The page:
Discussion in 'Early CJ5 and CJ6 Tech' started by Warloch, Nov 8, 2017.
But mine is a 15gal rear tank - like a '78 -86 I think.
One of those came with my Jeep....one less thing to order or worry about. Guess the OEM Tuxedo Park chrome one got tossed long ago?
So....I have a feeling that you more knowledgeable guys/gals might talk me into buying and running steel lines instead of just using the EFI hose that came with the Sniper....?
It's considered safer to run metal lines. There are less likely to get cut or abraded. The rules for most types of racing only allow for 18" or so total rubber line at the ends where some flex is required. Metal everywhere else. That seems like good practice to follow.
For easy bending, you can get NiCopp tubing in appropriate sizes for fuel lines.
Steel for fuel line is not that hard, compared to brake lines. I have this bender Four-In-One Tube Bender | Robinair and it works well on steel or nicopp. Use the first half of a double flare end to put a bulge on the end of the tubing.
Looking, nicopp is only about a 50% premium over steel. eBay is the best source, I've found - Copper Nickel Brake Fuel Line Tubing Kit 3/8 OD 25 Ft Coil Roll INLINE TUBE CN6 | eBay
Thanks guys. I think I should be all set with the tools I invested in to do the brake lines. And, I have an extra roll of 3/16" galvanized that I can use to make a rough mockup. Plus I should be able to offset and double up the P-clips through the holes that hold the brake line in the LH fame rail so I don't add more swiss cheese. Better to do this all now before the body is on.
Amazon.com: The Stop Shop Roll of 3/8" Copper Nickel Fuel / Transmission Line (.375) 25 Feet : Automotive
is it generally good practice to secure the steel lines to the block itself via any open unused threaded holes?
So...I too pulled the trigger on a sniper system with a holley in-tank pump for my rear 15 gallon tank. I was originally planning on using steel and hose, but I had a hard time figuring out the fittings to do the hose/steel transition since the pressures are so much higher -- what are people using for the transition?
These are the fittings from hose to An6 Threads:
Earl's Performance 750166ERL Earl's Performance Vapor Guard Hose Ends | Summit Racing
And these are the fittings from 3/8" tube to AN-6 Threads:
Earl's Performance AT165006ERL Earl's Performance Tube Adapter Fittings | Summit Racing
I will be doing a separate thread dedicated to my Sniper install with all part numbers when I get a bit further along and gain confidence about the install. I debated getting the in-tank pump but stuck with the stock tank and the external pump.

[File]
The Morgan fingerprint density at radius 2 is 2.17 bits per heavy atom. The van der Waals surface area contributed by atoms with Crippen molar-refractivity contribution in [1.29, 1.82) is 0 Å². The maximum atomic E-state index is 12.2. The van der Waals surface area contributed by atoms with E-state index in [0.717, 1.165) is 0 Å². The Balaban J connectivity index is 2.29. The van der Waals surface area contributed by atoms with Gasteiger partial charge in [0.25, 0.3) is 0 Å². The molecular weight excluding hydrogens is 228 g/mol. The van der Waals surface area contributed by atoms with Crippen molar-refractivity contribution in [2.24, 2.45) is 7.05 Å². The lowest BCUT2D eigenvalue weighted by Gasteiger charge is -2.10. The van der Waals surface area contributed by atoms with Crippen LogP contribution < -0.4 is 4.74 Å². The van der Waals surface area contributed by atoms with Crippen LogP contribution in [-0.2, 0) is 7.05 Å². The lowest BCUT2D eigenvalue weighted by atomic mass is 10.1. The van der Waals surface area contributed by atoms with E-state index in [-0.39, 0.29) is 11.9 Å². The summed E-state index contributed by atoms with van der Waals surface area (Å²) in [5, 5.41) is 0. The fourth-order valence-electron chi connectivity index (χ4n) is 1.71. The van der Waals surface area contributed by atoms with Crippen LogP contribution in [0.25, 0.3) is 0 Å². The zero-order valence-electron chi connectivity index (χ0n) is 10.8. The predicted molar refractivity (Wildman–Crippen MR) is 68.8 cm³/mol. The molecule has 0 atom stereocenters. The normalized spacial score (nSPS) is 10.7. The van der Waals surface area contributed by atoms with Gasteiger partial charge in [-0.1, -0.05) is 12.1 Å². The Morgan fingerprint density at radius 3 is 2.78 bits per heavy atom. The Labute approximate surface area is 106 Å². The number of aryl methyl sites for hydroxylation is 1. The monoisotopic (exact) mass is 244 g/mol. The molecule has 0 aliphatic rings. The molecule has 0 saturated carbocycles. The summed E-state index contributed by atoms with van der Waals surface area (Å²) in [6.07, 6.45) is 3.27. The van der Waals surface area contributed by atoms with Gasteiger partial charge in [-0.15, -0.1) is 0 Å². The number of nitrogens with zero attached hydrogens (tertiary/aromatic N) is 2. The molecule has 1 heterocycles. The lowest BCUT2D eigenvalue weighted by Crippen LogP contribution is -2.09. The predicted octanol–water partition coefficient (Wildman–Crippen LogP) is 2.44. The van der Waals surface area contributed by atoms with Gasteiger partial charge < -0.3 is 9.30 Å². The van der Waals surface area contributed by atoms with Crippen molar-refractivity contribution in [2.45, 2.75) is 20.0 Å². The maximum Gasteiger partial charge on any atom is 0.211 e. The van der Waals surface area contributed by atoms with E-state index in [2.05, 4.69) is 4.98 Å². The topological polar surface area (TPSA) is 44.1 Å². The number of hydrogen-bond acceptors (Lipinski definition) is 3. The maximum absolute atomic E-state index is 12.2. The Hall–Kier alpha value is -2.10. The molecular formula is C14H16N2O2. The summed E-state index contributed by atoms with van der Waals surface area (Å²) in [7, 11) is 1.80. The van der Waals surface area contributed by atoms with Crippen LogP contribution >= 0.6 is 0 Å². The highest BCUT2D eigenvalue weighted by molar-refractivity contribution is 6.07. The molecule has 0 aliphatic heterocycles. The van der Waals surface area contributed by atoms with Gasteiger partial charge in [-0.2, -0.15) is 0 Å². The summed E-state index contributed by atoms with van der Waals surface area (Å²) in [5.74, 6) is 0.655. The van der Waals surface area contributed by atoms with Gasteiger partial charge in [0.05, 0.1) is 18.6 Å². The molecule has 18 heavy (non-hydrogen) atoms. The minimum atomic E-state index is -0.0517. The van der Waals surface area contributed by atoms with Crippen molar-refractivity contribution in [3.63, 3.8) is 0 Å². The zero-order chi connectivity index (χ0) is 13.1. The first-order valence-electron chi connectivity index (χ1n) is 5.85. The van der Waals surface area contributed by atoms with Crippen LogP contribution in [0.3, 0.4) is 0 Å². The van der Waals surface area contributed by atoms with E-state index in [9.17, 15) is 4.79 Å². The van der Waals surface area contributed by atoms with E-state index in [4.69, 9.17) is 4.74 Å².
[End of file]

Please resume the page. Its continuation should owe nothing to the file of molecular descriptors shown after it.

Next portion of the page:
The cap would then have a two-way check valve.
Summit racing has the instructions in the tabs Here is one:
"If using steel line, the hose (Item 2) can be used to connect the steel line to the pump and filters. You should not connect a rubber hose directly to a steel line unless the end of the line has a “bead/nipple” or barb that retains the hose. If the steel line is just cut off, purchase a compression fitting that a barbed hose end can be installed on, or use a tool to roll a bead/nipple on the end of the steel line."
I’ll use one of my existing steel lines. There is high pressure EFI hose that I’ll use for the connections. Simple flares on the pipe ends.
Assuming your filler neck is from that vintage, you can search for 1980 Cj5 caps on Rock Auto. They list vented options for both normal and locking caps.
I used most of the factory steel lines with short rubber hose. The vent is a roll over vent value. And the purpose of the vacuum line from the carbon canister to the TBI. Is to remove the fumes from the carbon canister after the charcoal filter process. From the pictures, you can see I have two vent values.
Do the instructions mentioned what to do with the throttle body return line since the in tank pump is returnless?
The sniper instructions do call for a bulkhead fitting to be installed in the tank in that situation if the sender cannot be drilled. I'ld pull the sender and use that as access to get the nut on the inside of the bulkhead fitting.
They do indeed and that’s what I did. If you have a fancy flexible socket wrench it will come in handy, otherwise either cut an old 7/8” wrench in half and weld it up with a 180 degree bend to reach up and grab the nut to tighten.
I haven’t gotten deep into the install instructions but I did ask this question to Holley Tech when I bought the system. They sold me a cap/plug to attach directly to the output.
do you have a part number? I didn't even think of that.
Was this a tech or salesman?
I don't see how that would work with the instructions I pulled. Did I post the right instructions for your units?
The issue is the regulator is after the injectors and dumps the excess out. If this is capped it will prime the pump and runs the risk of burning out the pump then the pressure to the injectors is entirely unregulated for pressure. They want no more than 3psi back pressure there.
I got the in tank Holley pump that Holley markets with the sniper system and boasts no return line. the return line wasn’t in the forefront of my thinking since I have a return line already plumbed, and my main reason for the tank pump was due to the noise, priming issues people have noted on the in-line pump.
My kit is still in the box until I can get the Jeep from our property and work on it. I have not talked to anyone at Holley about it…but you bring up a good point.
It is possible they have a pump with pressure regulation built in do you have a link.
Guys sorry if I'm rubbing shoulders a little, I just want to make sure everything is addressed now for you before you put the rigs down for the upgrade and time becomes an issue.
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